cloud computingIf you’re a content creator, a YouTuber, or a video maker, hard drives and storage are two issues you come across frequently. Video files are large and require a lot of disk space to store. The finished products – the edited videos – are just as large. A lot of content creators actually delete their old videos once the finished videos are uploaded, but this isn’t a solution for everyone either.

Backing up video files and storing them for later use aren’t as difficult as you think. You just need to have a suitable backup routine that works with your existing workflow of shooting and editing videos. These next few tips and tricks will get you started with developing your own routine in no time.

Pick a Storage Solution

There is no avoiding getting extra hard drives for your video files. Fortunately, hard drives are a lot cheaper than they were a few years ago. You can pick up a 2 TB external drive for less than $80; internal drives that can be plugged into your SATA ports directly are even more affordable.

The way you connect the drives to your computer matters too. Make sure you use the fastest connection method possible so that you don’t have to wait for hours for file transfers to complete. USB 3.0 is the minimum connection standard to have. Having USB-C 3.1 is better thanks to its faster speed.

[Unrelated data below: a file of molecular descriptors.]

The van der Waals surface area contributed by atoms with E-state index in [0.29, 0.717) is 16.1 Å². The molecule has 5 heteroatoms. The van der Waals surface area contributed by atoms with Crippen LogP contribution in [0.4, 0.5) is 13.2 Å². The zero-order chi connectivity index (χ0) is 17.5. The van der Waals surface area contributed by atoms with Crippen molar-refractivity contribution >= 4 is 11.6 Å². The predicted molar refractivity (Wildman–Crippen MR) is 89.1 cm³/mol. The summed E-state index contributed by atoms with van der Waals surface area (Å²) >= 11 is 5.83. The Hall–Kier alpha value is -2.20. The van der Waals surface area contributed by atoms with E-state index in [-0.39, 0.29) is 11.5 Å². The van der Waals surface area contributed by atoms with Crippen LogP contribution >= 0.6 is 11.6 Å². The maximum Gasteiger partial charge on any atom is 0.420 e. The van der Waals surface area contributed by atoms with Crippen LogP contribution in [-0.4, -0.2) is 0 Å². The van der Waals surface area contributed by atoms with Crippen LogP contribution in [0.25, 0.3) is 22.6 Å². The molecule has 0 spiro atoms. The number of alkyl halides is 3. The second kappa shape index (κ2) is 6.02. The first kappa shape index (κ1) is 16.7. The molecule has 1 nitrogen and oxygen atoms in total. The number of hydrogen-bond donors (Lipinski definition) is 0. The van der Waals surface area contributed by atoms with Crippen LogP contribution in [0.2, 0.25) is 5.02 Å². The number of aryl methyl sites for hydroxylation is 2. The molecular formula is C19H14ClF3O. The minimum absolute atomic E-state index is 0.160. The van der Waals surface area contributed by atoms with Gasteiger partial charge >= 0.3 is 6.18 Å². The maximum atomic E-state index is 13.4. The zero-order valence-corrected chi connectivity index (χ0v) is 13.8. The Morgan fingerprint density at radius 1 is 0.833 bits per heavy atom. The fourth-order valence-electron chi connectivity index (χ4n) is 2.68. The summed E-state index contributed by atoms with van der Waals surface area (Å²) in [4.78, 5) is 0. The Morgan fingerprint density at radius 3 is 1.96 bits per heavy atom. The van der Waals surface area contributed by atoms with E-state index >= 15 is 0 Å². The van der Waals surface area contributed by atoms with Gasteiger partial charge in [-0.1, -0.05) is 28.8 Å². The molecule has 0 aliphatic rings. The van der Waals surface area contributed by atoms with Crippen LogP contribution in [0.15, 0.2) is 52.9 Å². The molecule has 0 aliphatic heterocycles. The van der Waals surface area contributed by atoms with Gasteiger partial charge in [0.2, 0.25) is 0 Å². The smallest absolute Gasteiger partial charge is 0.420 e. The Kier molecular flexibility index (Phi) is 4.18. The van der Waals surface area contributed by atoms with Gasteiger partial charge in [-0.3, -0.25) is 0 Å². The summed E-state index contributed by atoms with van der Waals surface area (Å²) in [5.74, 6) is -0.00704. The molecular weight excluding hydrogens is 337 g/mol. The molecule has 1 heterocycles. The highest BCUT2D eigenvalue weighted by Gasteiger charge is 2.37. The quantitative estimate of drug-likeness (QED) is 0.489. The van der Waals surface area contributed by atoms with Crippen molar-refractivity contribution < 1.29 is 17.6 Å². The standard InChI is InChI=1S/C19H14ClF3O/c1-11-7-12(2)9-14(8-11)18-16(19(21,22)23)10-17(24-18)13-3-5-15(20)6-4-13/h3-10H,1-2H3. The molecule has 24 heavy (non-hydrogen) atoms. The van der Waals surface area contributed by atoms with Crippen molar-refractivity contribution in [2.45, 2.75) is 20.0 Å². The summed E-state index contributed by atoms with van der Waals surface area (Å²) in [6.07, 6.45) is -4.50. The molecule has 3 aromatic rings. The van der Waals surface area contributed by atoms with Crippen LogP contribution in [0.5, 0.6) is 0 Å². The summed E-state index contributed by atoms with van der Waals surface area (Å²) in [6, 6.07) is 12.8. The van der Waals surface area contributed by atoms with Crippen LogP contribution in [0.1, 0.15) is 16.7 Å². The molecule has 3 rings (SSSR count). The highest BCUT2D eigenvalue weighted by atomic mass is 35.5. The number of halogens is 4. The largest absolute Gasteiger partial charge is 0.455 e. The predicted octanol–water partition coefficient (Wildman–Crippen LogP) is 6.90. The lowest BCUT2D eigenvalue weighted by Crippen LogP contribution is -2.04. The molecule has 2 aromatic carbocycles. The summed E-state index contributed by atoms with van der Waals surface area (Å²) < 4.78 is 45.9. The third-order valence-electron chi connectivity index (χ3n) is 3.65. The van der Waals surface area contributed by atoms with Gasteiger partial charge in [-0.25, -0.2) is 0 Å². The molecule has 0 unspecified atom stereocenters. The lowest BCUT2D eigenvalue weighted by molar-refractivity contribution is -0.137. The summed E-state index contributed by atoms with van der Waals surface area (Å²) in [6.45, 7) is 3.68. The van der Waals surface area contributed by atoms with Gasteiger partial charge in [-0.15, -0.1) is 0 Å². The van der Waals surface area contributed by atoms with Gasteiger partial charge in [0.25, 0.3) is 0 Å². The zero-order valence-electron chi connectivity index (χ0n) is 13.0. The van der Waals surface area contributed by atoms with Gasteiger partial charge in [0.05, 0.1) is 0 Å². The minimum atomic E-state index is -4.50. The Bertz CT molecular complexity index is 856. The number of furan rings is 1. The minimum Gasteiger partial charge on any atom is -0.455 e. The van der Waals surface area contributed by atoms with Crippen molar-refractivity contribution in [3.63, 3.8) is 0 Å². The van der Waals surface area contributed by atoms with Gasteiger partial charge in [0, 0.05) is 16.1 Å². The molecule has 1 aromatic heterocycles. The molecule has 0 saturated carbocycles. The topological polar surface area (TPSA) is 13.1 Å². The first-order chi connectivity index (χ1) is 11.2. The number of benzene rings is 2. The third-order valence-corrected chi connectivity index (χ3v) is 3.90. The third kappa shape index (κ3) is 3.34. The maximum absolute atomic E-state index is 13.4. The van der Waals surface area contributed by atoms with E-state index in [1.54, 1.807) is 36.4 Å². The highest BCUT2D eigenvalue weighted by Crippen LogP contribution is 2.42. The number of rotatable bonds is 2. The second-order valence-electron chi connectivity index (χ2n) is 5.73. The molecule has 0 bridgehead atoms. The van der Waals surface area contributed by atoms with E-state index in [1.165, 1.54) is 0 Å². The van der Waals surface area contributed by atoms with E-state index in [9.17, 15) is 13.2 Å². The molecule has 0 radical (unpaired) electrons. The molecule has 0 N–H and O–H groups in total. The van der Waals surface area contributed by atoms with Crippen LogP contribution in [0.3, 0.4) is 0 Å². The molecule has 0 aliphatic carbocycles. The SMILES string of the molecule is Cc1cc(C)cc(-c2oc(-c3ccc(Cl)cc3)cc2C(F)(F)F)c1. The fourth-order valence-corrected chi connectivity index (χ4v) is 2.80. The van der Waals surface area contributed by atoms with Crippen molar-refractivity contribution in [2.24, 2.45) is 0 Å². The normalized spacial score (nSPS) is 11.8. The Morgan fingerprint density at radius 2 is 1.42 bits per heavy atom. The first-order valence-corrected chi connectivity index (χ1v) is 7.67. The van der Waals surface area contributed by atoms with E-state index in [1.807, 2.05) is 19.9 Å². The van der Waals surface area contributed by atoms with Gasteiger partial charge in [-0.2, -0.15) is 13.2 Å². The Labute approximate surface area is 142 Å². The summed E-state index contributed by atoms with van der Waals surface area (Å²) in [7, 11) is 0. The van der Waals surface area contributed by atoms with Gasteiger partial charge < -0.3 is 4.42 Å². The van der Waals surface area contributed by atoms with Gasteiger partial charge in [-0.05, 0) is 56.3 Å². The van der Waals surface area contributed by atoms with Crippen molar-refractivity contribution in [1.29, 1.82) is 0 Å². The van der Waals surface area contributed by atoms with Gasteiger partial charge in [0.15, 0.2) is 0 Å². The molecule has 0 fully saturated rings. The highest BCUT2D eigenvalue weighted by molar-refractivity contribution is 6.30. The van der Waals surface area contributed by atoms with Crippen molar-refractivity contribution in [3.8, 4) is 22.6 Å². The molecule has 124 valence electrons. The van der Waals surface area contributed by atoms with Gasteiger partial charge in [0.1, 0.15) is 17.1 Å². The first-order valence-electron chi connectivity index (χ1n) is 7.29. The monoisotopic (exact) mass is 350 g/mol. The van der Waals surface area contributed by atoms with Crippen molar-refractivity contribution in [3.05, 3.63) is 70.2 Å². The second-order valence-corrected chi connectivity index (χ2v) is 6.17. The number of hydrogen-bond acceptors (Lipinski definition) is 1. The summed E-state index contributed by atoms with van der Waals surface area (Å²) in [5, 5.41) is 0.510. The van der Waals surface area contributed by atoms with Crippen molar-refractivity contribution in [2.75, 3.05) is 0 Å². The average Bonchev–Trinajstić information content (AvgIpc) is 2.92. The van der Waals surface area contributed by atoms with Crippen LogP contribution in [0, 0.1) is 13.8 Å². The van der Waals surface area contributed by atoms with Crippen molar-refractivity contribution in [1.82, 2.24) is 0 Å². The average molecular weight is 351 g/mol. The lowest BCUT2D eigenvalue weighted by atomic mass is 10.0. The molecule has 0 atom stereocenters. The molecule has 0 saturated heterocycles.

Alternatively, you can settle for a Network Attached Storage or NAS. NAS is configurable, which means you can set it up as a RAID drive and benefit from the extra speed it offers. Besides, you can connect to a gigabit network and have an incredible transfer rate out of the box with RAID 0.


Know What to Back Up

Secure Data Recovery, a leading data recovery service provider, recently suggested doing some spring cleaning and de-cluttering your data regularly. This is a good tip to keep in mind when designing a backup routine. The last thing you want is a cluttered backup and thousands of files you don’t use filling precious disk space.

The same principle applies to backing up video files. The bad shots, repeats and videos that are no longer useful should be deleted before you begin the backup process. The same can be said for videos that have been used in one of your posts; chances are you don’t want to use the same video footage twice, do you?


Consider the Cloud

Uploading large files to the cloud is a pain, but that doesn’t mean you should dismiss cloud backups altogether. You can still store the finished videos and other smaller files in the cloud for better safekeeping.

You can choose to compress video files before the upload starts. This way, you’re not wasting bandwidth and can get the upload process finished in no time. Once the video files are in the cloud, you can maintain an incremental backup more easily. Combined with the previous two tips, you should have a good backup routine that will help safeguard your precious video footage and files.